Gothic piles and cynical follies revisited: A quizzical tour through country house literature of the long eighteenth century

M-C. Newbould


The eighteenth century witnessed an expansion in domestic tourism that allowed increasingly diversified visitors to access the grand homes of those for whom more lavish types of travel had furnished their seats, in town and country alike. Numerous travel guides and literary texts engage with the ongoing ‘country house’ tradition of praising the home, gardens, and owner of such places. However, the shifting social contexts in which both these buildings and the ideologies they embodied often drew writers to satirise critically the great houses they ostensibly admired. This essay examines how the Gothic aesthetic infused the broader country house tradition with a novel way of assessing the uneasy tension between tradition and innovation catalysed by the changing circumstances of the eighteenth century by examining the links several key writers forged between Gothic architectural structures and literary texts. It examines Horace Walpole’s Gothic projects in both The Castle of Otranto and Strawberry Hill; Mary Leapor’s Crumble Hall; William Beckford’s Vathek and Fonthill; Austen’s Northanger Abbey and Peacock’s Nightmare Abbey; before settling on a detailed discussion of Norman Abbey in Byron’s Don Juan, the literary equivalent of his own seat at Mansfield which, in turn, became a key spot on the tourist trail.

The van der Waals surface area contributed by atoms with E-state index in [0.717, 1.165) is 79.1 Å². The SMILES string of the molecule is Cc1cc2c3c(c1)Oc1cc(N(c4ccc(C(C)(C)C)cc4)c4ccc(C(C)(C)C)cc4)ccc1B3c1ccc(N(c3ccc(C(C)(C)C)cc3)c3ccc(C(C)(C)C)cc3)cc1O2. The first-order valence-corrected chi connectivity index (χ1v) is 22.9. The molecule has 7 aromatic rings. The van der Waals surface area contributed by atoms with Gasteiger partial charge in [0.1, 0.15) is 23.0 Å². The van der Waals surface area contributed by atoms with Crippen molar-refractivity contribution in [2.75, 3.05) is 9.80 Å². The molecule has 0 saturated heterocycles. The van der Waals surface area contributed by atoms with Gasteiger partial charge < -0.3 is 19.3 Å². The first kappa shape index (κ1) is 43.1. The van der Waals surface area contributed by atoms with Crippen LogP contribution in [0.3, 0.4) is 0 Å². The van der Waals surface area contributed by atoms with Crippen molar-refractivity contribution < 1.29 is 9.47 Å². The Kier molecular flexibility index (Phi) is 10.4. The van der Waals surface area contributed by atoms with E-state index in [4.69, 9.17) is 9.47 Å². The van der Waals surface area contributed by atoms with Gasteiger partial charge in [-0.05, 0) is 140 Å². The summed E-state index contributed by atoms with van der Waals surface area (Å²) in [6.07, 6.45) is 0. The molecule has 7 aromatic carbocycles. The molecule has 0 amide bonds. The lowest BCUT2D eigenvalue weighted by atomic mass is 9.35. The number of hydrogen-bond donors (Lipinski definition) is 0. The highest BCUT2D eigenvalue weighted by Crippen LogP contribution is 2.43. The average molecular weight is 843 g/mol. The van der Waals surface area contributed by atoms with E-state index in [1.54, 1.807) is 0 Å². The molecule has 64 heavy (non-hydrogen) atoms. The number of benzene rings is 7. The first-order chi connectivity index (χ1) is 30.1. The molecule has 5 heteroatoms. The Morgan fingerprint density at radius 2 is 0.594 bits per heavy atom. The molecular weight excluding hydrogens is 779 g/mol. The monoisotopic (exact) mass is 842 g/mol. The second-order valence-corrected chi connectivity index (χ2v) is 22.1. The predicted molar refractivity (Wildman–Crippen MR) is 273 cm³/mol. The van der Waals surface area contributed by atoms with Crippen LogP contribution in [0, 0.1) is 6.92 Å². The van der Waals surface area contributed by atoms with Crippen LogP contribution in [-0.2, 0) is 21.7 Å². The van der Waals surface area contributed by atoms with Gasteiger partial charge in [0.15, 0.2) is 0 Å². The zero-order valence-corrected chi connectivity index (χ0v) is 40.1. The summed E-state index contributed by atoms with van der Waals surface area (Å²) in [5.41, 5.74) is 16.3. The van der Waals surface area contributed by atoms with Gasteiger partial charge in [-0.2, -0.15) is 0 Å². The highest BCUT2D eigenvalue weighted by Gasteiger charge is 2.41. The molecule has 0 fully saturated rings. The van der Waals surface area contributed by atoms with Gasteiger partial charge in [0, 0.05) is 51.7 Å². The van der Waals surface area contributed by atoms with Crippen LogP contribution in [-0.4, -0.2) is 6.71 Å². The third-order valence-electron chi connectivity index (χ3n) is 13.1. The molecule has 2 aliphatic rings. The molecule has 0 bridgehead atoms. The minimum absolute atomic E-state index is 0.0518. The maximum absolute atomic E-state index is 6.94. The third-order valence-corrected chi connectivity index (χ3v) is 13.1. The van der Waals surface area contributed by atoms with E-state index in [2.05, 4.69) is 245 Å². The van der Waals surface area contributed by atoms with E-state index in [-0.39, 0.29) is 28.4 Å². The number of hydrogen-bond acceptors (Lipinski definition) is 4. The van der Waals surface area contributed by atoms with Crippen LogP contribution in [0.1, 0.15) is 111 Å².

Gothic; country houses; travel literature; tourism; satire; romance; poetry; Horace Walpole; Lord Byron; Jane Austen; Mary Leapor; William Beckford

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